We have chosen a somehow poetic citation with the intention to introduce the now widespread concepts of terroir and zoning in viticulture. These principles are part of all DOC regulations in order to guarantee viticultural practices, which are respectful of the natural and original environment of vine varieties and which, at the same time, are committed to the quality improvement of old indigenous wines.
The pedo-climatic conditions of an area play an important role in the plantation of vines as these characteristics are crucial for the personality and quality of the wines. On the Sicilian territory we distinguish 7 types of soil suitable for winegrowing. The right balance between soil, climate and human intervention is the key factor for a high-quality wine production according to the DOC Sicilia regulations.

The following list shows what kind of characteristics a wine develops depending on the soil where the vine stock is growing. Permeable soil with pebbly layers
Wines obtained from the grapes produced on this type of soil are of high quality, have high alcohol contents as well as intense, refined aromas.
Sandy soil
Wines coming from this soil typology have refined and delicate aromas and a low content of extractive matters.
Clay soil
Wines obtained from the grapes produced on this type of soil have a high content of extractive matter and a balanced acidity. These wines are soft and suitable for aging.
Heavy soil and heavy clay soil
Wines coming from this soil typology have a high content in extractive matters, intense aromas and colours.
Wet soil
On wet soils vine stocks produce grapes for a wine with a low alcohol content, high acidity and a high protein content.
Calcareous soil
Wines with a high alcohol content and intense aromas originate from this type of soil. Also included in this category are marly soils with a high percentage of mineral salts as well as all red soils, both producing grapes for high-quality wines.
Acidic soil
Wines obtained from the grapes produced on this type of soil are refined and delicate, medium-bodied and of high quality.

Wines obtained from the grapes produced on this type of soil are refined and delicate, medium-bodied and of high quality.

A soil is normally composed of two layers: an arable upper layer and a second layer, the subsoil, whose characteristics are determined by its unique geological components. These characteristics of the subsoil are important for the development of a vine stock. From here, the roots of the vine absorb all nutrients (mineral salts etc.) required by the plant. The formation of a wine’s personality starts with this process.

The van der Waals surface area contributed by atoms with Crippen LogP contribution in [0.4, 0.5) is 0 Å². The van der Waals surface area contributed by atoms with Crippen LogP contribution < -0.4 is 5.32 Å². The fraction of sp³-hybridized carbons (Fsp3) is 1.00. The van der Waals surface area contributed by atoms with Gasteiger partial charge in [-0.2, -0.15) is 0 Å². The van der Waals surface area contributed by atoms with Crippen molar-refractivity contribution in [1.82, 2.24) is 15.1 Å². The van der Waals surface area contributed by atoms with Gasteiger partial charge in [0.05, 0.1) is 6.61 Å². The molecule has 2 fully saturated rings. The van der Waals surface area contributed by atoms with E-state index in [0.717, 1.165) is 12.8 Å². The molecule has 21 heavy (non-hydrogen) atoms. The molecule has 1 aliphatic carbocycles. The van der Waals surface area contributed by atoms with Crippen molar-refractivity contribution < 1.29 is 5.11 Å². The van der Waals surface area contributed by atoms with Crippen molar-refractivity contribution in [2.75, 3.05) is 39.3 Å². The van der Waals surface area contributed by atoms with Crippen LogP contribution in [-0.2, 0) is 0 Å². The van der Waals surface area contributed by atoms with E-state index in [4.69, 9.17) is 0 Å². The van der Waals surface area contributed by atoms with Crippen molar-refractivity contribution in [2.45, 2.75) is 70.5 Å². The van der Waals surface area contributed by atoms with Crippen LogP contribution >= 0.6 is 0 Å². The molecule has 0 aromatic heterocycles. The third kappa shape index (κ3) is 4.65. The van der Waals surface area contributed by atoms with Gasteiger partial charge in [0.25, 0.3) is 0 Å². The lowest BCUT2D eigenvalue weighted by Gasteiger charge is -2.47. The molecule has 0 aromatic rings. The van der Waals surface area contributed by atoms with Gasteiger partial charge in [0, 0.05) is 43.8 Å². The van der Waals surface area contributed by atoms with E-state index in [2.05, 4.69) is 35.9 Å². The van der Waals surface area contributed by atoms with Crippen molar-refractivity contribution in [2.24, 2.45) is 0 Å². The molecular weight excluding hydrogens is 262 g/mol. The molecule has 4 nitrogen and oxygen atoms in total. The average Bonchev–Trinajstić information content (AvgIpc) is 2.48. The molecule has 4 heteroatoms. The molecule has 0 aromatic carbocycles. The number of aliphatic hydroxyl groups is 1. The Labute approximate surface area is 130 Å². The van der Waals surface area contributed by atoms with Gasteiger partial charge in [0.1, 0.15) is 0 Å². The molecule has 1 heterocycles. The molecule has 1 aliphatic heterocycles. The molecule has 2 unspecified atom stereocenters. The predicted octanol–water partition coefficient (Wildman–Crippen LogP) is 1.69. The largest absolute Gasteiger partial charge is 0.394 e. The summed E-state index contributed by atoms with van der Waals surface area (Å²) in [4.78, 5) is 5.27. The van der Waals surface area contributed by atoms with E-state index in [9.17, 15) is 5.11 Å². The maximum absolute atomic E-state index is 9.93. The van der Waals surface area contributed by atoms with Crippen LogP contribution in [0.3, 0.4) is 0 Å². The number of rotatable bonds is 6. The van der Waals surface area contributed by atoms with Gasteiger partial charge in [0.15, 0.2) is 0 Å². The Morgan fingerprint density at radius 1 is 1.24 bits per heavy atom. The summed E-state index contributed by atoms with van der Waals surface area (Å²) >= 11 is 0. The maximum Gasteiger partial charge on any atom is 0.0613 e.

Therefore soils are divided into two categories:
- dark-coloured soils, which absorb more light which, in turn, gets converted into heat, thus contributing to a faster ripening process of the wine grapes (e.g. in the area around Mount Etna);
- light-coloured soils, which absorb less light which, in turn, converts less heat, thus contributing to a slower ripening process of the wine grapes (e.g. on the south-eastern part of Sicily).

In short, the organoleptic and sensory characteristics of a high-quality wine strictly depend on the colour of the soil, in which the vine stock grows in, as well as on the soil’s structure and its chemical properties.

In addition, we should also bear in mind that the thermal conditions to start the ripening process of a vine stock, strictly depend on the variety.

We can thus conclude that our territory is particularly suitable for viticulture as all necessary conditions for a good winemaking are present in our region, satisfying the DOC Sicilia standards...a real continent of wine!

What follows is a list of the vine varieties included in the DOC Sicilia regulations:
  1. Alicante
  2. Cabernet franc.
  3. Cabernet sauvignon
  4. Carignano
  5. Carricante
  6. Catarratto
  7. Chardonnay
  8. Damaschino
  9. Fiano
  10. Frappato
  11. Grecanico
  12. Grillo
  13. Inzolia
  1. Merlot
  2. Mondeuse
  3. Müller Thurgau
  4. Nerello cappuccio
  5. Nerello mascalese